I am just one among many

Last weekend I ran in a race. There were so many people participating—thousands of runners.  It was only my second race, and the first that was a really big-production type of race. I was amazed at all the pieces that went into it—the organization, the paid workers, the volunteers, the teenagers cheering us along the route, the free food at the end.  All I was doing was showing up and running.  And I was solidly in the middle of the pack of runners—not trying to beat the 2 hour mark, but just running to have fun and get in shape. I found one of the pacers who was going my speed and just stuck with him. I kept a steady pace and kept going. I didn’t try to rush out front, because I knew that the long-term view meant that each steady step, one foot in front of the other, was what was going to get me to the finish still going strong.  I was just another runner, but I had to run my race on my two legs.

Why does being one among many matter? We can feel so small and insignificant. And yet each individual has such a unique story, unique needs, unique gifts.  It is easy to want to be someone people notice.

But what if I am not really a “stand-out” person in my race/job/ministry/family? I think a lot of us these days try to ignore the fact that we are just one among many.  We might do this by posting on Facebook (I admit I did post a picture after my race…) so that our friends say how cool we are and make us feel like we aren’t just a part of the crowd. We might then think: ‘I got more “likes” than ever before—aren’t I so cool?’ Or maybe we try to keep getting better; we run more races and improve, so that we can say there are “more” people behind us now—we are more successful than they / farther up the ladder. Yet both of these responses ultimately fail to value the simplicity of just being one among many.

It is good to have big goals and to have heroes—just not when it means devaluing what we have right now.  I was reading an article recently where the author was talking about how he had dreams of being successful like a couple people he saw as heroes. But then he said that now, 10 years later, both of those heroes have fallen from their places of success and influence, and he realizes that “perhaps we can’t actually be our heroes. Indeed, often our heroes couldn’t really be our heroes either.”  Reformedish blog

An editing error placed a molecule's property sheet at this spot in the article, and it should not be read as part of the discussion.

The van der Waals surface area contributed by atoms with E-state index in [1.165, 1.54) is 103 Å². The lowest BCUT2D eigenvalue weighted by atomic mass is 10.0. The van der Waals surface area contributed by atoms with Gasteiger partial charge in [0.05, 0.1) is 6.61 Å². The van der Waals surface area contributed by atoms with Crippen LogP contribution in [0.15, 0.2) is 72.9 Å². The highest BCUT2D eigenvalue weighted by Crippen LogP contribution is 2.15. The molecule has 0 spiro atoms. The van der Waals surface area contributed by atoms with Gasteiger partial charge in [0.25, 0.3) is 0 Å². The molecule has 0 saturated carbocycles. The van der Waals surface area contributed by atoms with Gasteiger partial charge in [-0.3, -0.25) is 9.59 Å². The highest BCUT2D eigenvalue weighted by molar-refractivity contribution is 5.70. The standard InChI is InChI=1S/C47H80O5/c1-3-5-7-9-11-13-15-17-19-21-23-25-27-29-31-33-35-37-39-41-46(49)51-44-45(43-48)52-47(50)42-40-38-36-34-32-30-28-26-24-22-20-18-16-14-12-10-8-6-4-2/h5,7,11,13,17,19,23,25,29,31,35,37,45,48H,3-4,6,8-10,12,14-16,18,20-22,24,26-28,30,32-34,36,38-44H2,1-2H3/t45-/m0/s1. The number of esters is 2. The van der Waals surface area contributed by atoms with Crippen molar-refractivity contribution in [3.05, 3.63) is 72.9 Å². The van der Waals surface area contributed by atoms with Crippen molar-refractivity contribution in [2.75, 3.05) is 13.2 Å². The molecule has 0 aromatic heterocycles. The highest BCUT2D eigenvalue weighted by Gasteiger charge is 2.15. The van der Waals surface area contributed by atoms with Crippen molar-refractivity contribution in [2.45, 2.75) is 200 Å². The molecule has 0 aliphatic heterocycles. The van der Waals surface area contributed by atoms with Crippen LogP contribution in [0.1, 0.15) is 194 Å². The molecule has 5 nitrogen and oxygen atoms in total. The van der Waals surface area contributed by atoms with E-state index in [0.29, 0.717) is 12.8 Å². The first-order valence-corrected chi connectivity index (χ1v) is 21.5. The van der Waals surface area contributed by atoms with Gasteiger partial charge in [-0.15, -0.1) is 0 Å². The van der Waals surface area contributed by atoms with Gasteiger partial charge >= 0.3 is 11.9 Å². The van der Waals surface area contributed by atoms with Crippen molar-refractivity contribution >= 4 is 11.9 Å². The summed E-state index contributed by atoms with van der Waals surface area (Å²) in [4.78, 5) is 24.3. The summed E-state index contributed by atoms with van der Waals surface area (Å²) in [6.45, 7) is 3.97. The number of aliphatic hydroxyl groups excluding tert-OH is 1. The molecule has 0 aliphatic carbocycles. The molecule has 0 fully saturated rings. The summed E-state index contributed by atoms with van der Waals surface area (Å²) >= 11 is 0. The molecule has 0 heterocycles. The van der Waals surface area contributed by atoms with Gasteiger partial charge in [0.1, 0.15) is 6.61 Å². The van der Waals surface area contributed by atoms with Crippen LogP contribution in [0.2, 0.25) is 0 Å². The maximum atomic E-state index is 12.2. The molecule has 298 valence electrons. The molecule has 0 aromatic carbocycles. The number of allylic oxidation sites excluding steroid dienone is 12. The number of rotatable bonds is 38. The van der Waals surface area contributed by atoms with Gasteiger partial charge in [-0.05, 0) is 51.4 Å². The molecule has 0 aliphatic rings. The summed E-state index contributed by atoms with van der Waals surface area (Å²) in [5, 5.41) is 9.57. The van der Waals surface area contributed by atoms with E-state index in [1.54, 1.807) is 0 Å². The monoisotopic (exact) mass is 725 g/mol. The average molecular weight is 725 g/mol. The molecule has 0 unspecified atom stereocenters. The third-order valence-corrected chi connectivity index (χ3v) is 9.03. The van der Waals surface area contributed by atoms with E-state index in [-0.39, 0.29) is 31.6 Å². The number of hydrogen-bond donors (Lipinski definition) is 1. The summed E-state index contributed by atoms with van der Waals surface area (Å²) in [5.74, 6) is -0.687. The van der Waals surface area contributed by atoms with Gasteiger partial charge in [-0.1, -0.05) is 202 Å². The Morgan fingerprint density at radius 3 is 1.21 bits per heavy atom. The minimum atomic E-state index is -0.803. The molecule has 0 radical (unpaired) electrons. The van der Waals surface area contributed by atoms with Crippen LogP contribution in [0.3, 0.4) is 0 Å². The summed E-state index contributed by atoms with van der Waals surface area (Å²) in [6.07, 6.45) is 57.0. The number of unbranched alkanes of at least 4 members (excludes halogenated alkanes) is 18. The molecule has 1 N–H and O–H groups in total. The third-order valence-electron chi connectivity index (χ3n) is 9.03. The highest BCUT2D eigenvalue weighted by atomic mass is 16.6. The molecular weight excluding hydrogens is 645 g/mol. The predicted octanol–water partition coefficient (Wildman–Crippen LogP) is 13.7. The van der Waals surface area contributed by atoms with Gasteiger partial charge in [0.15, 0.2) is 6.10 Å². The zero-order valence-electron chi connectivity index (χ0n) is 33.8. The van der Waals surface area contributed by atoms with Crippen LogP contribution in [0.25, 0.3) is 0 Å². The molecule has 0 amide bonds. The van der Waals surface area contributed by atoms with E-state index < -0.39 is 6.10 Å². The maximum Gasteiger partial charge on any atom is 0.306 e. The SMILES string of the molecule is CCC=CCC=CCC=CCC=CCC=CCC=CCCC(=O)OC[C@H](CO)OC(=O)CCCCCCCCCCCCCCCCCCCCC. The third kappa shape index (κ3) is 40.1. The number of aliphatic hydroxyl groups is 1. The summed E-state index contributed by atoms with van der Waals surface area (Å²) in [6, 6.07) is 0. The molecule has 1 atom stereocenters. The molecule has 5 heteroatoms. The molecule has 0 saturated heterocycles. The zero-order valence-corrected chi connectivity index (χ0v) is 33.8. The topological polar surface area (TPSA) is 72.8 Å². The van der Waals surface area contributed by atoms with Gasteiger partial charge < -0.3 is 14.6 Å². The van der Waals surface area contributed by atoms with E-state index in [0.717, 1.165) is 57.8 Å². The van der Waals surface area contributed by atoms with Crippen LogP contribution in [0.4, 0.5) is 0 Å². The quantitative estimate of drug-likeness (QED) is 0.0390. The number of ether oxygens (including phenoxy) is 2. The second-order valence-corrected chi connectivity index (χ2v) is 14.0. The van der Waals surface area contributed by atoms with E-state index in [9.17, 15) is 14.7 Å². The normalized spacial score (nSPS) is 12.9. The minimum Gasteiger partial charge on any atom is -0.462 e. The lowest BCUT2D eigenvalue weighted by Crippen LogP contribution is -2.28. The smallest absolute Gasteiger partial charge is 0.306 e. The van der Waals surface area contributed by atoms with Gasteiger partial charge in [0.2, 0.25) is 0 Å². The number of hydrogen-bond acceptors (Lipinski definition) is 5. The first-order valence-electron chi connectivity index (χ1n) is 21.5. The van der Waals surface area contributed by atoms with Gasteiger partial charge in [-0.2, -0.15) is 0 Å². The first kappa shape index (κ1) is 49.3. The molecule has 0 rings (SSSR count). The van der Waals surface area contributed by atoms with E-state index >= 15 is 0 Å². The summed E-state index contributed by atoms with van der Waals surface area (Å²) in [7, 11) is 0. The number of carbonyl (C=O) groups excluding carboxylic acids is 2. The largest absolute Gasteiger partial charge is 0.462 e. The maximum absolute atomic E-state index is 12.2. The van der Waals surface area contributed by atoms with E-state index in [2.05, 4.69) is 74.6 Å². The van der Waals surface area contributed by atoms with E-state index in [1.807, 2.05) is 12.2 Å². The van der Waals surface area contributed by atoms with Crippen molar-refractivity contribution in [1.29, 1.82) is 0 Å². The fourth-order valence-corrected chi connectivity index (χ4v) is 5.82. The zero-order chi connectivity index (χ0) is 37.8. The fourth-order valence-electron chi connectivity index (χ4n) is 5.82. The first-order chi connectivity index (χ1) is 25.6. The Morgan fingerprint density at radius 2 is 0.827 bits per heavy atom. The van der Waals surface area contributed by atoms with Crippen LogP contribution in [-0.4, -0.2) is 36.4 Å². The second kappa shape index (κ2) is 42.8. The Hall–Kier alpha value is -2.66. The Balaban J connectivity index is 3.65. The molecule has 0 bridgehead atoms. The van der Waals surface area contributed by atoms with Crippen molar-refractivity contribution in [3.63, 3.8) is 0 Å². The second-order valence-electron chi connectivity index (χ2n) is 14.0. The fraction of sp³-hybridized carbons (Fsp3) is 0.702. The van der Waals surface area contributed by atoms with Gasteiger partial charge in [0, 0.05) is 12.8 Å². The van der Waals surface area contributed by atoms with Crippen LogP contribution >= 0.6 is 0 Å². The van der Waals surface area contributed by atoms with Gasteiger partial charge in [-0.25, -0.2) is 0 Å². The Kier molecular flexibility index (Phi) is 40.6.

Why do we as humans long so much to be in the spotlight? To be on top? Why do we envy those with more success, more money, more recognition? Why is it hard to be content to just be where we are and to meet the needs of those around us without any pomp and circumstance?

I am certainly not painting humanity as “all bad.”  After all, I believe that people are made in the image of God (as it says in Genesis 1) and that we therefore possess tremendous creativity and a desire to influence and help others, reflecting His character and heart.  Typically, I think most of us have mixed motives when we feel that desire for more influence/more recognition. Sure, it is partly pride and discontent; but it is also partly a desire to have a positive impact. Yet the self-focus can take over and poison the positive desires if we don’t pursue humility and fight against comparison.

It has helped me to remember that maybe we aren’t meant to see ourselves as the center of the story.  We should clearly not be at the center of other people’s stories (even our own children—we do not control or run their lives, despite our best efforts at times).  But I am also much happier and more content when I don’t see myself as the central focus of my own story either.  You might think that is crazy. How can anyone besides me be the center of my story? Well, it is strange if I think my destiny is up to me. But there is so much we can’t control. When God graciously interacts with people in the midst of this broken world with so much evil and loss, he shows that he definitely cares about us as individuals, but that in fact the story is truly about Him [for example: in the book of Ezekiel, God keeps describing what will happen to different peoples, and then says “Then you will know that I am the Lord”]. He is at work bringing about the ultimate rescue plan (as the Jesus Storybook Bible puts it).